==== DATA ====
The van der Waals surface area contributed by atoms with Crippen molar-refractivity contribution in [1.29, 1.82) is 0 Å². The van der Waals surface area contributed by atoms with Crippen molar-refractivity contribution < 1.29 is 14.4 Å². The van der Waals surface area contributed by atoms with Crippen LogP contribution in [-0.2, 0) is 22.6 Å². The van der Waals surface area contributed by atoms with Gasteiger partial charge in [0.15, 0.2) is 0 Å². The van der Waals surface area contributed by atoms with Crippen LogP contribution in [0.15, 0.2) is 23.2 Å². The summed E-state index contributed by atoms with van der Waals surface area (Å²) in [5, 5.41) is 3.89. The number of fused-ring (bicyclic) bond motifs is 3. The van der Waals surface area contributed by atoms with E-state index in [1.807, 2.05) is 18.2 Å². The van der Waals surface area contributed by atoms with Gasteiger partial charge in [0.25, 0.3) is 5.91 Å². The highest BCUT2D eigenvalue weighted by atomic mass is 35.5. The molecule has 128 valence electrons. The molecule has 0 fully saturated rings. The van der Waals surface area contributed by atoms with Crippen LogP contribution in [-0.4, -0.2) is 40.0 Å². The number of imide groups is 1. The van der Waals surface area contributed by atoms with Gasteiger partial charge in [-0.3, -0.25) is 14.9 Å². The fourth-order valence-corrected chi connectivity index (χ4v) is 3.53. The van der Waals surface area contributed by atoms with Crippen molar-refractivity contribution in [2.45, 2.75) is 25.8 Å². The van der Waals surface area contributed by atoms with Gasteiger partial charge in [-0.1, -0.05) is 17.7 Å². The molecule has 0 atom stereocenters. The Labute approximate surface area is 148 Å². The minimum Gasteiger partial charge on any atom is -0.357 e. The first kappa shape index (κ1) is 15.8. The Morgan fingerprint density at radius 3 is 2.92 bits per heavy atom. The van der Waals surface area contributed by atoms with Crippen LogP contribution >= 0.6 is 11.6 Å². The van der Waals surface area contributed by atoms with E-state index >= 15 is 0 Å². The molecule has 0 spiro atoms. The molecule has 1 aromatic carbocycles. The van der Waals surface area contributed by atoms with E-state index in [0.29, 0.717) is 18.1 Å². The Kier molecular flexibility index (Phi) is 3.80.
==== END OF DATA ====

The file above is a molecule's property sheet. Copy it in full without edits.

The van der Waals surface area contributed by atoms with Crippen molar-refractivity contribution in [1.29, 1.82) is 0 Å². The van der Waals surface area contributed by atoms with Crippen molar-refractivity contribution < 1.29 is 14.4 Å². The van der Waals surface area contributed by atoms with Crippen LogP contribution in [-0.2, 0) is 22.6 Å². The van der Waals surface area contributed by atoms with Gasteiger partial charge in [0.15, 0.2) is 0 Å². The van der Waals surface area contributed by atoms with Crippen LogP contribution in [0.15, 0.2) is 23.2 Å². The summed E-state index contributed by atoms with van der Waals surface area (Å²) in [5, 5.41) is 3.89. The number of fused-ring (bicyclic) bond motifs is 3. The van der Waals surface area contributed by atoms with E-state index in [1.807, 2.05) is 18.2 Å². The van der Waals surface area contributed by atoms with Gasteiger partial charge in [0.25, 0.3) is 5.91 Å². The highest BCUT2D eigenvalue weighted by atomic mass is 35.5. The molecule has 128 valence electrons. The molecule has 0 fully saturated rings. The van der Waals surface area contributed by atoms with Crippen LogP contribution in [-0.4, -0.2) is 40.0 Å². The number of imide groups is 1. The van der Waals surface area contributed by atoms with Gasteiger partial charge in [-0.3, -0.25) is 14.9 Å². The fourth-order valence-corrected chi connectivity index (χ4v) is 3.53. The van der Waals surface area contributed by atoms with Crippen molar-refractivity contribution in [2.45, 2.75) is 25.8 Å². The van der Waals surface area contributed by atoms with Gasteiger partial charge in [-0.1, -0.05) is 17.7 Å². The molecule has 0 atom stereocenters. The Labute approximate surface area is 148 Å². The minimum Gasteiger partial charge on any atom is -0.357 e. The first kappa shape index (κ1) is 15.8. The Morgan fingerprint density at radius 3 is 2.92 bits per heavy atom. The van der Waals surface area contributed by atoms with Crippen LogP contribution >= 0.6 is 11.6 Å². The van der Waals surface area contributed by atoms with E-state index >= 15 is 0 Å². The molecule has 0 spiro atoms. The molecule has 1 aromatic carbocycles. The van der Waals surface area contributed by atoms with E-state index in [0.29, 0.717) is 18.1 Å². The Kier molecular flexibility index (Phi) is 3.80.